How I Homeschool Without Losing My Mind
I get asked almost weekly by someone, "how do you cope homeschooling?" and you know, it's not that bad. I think the reason I do not find it so horribly difficult, is because I have learned how to make it work for us and how not to make it such a big deal. I have also gained much insight into how my children are learning, and that learning is not doing 'school' but is really a daily, lifelong part of life. I also have become an eclectic homeschooler (a mix of this and that) and I do not use a one size fits all system. So let me share my 10 main tips on how I homeschool without losing my mind.
1. I Homeschool Eclectic
I tried to homeschool using a specific curriculum for my kids, i.e the classical method, and it is a solid curriculum, don't get me wrong, but it was not suitable for all of my kids. I realized that it was causing me more stress to follow a system that I felt was good, but my kids did not all agree. So what did I do? I decided to determine each of my kids strengths and weaknesses, and then find the best resources out there to teach them what they needed to know. For example, my son is a bad speller, so instead of using the same spelling book he has used for 2 years, I decided to print-out the most common English words found in books and give him a spelling quiz a few days a week. On days that I was busy, I would make him write out the words as copywork and for retention purposes.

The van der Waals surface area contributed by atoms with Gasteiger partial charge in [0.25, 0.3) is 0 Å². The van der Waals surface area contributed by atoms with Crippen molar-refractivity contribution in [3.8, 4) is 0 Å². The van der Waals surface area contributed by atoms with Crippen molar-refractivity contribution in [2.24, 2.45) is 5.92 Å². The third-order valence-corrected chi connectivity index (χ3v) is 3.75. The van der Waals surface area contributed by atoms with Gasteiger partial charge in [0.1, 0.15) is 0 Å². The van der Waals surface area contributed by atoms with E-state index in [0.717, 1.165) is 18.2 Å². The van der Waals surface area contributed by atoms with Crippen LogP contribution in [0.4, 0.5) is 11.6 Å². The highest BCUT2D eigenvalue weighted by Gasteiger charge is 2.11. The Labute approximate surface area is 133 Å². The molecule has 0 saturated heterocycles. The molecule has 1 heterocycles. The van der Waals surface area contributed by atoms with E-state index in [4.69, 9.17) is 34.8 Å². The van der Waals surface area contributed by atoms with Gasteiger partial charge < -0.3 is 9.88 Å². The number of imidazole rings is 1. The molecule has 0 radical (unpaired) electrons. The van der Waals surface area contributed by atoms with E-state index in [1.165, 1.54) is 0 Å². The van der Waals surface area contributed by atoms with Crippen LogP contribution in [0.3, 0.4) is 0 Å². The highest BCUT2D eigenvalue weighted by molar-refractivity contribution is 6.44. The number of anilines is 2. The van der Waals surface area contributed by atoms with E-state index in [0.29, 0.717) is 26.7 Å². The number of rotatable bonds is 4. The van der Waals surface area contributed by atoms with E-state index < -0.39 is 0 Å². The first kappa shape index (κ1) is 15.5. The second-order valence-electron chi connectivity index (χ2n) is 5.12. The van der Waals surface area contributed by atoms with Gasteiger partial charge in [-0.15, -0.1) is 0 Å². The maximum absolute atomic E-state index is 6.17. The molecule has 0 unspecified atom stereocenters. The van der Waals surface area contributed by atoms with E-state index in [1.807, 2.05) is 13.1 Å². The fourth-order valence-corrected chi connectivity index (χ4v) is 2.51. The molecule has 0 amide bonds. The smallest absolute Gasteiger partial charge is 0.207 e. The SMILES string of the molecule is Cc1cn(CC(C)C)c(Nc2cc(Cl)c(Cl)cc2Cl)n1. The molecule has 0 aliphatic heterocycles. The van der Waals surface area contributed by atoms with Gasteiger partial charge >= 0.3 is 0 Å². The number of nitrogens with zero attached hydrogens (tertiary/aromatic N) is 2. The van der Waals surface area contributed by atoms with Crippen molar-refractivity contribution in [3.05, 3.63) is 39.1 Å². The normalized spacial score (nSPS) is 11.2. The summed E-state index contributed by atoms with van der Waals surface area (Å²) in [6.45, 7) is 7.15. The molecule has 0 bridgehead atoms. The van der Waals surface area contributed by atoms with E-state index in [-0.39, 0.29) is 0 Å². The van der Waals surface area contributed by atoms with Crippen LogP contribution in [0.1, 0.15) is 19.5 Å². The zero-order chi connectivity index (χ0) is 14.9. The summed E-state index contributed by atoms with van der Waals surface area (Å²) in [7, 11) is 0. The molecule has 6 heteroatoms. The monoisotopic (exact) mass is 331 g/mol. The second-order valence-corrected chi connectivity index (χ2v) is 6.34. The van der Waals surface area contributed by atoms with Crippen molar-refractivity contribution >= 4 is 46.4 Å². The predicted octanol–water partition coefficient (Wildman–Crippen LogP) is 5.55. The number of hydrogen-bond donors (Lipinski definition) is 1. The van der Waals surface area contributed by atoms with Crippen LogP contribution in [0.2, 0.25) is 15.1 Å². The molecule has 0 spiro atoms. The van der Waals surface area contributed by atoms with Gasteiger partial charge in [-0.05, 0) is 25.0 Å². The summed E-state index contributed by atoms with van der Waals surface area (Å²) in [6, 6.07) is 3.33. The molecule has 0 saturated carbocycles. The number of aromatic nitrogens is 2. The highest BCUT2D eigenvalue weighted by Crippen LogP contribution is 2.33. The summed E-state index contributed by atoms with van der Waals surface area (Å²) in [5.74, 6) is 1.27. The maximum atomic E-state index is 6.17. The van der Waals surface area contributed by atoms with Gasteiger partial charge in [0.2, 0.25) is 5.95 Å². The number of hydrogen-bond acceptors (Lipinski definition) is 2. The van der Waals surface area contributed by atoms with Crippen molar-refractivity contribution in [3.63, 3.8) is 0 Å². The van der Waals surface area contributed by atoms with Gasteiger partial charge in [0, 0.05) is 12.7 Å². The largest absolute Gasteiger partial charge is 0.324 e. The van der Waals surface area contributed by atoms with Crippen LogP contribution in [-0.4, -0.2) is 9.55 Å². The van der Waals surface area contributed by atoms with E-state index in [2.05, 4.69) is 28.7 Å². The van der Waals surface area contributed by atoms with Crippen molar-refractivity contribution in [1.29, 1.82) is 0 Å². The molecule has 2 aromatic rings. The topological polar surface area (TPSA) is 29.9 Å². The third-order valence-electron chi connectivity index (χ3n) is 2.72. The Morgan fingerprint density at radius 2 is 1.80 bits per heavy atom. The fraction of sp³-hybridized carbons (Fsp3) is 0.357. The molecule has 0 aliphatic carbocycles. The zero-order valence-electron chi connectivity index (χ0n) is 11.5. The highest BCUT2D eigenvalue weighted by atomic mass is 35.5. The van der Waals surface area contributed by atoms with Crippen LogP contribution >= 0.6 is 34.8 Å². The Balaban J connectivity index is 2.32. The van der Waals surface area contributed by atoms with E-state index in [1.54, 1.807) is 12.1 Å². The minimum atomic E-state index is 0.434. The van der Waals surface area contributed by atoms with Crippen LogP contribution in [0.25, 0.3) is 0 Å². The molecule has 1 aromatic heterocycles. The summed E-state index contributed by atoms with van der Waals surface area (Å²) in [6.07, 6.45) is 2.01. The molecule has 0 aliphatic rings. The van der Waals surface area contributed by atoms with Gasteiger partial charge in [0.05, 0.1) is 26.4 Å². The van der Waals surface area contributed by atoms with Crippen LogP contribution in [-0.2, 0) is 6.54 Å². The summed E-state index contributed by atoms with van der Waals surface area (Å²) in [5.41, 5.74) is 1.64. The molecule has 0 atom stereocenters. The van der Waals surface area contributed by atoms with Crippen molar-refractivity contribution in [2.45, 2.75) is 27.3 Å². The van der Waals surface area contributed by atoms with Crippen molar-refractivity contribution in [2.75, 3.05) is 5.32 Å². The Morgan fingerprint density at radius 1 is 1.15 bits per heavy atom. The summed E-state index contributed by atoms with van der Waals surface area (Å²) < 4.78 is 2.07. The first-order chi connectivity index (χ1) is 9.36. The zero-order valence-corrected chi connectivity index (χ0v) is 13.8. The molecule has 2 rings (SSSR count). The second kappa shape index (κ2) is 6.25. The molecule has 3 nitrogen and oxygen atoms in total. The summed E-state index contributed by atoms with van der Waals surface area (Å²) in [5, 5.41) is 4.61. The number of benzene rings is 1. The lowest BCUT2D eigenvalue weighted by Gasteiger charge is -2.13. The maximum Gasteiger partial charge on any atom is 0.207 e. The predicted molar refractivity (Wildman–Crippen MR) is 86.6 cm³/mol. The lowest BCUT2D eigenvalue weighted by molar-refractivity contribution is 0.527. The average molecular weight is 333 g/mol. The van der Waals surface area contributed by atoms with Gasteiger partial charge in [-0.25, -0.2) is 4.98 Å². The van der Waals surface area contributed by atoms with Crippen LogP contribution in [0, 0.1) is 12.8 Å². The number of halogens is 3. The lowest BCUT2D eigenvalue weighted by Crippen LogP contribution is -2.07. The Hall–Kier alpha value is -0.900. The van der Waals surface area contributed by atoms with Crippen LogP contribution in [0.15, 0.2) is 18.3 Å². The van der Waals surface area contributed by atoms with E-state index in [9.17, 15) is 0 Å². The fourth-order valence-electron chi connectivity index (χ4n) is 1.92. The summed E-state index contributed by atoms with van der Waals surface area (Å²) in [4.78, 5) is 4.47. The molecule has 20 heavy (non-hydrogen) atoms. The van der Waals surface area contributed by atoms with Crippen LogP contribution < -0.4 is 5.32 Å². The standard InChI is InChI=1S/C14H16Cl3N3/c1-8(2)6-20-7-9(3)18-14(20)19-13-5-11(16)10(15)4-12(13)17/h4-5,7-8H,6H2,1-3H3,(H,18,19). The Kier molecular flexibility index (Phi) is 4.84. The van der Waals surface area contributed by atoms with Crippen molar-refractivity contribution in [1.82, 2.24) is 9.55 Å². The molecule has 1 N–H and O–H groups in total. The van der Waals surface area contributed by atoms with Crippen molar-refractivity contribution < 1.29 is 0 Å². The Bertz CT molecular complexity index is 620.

2. I Homeschool According to Learning Styles
This ties in with my first step in a way, because when I saw that my children could not all use the same curriculum, I started looking deeper into their likes and dislikes and felt that I needed to allow them to learn the way they learn best. So for example, my daughter is a reader, so she picks up concepts really fast by reading it in a book or an article. Not all my kids LIKE the same thing, but they all can LEARN the same thing, if I present it in a way that appeals to them. So now I have one child in an online academy, two kids using colorful workbooks, two kids learning the classical way, and one child learning from educational listening and visual methods. It may sound hectic, but actually it saves me so much more strain, because we asked our kids for their opinion, and they chose how they liked to learn. This made them complain less and work at a faster pace.
3. I Homeschool at Different Times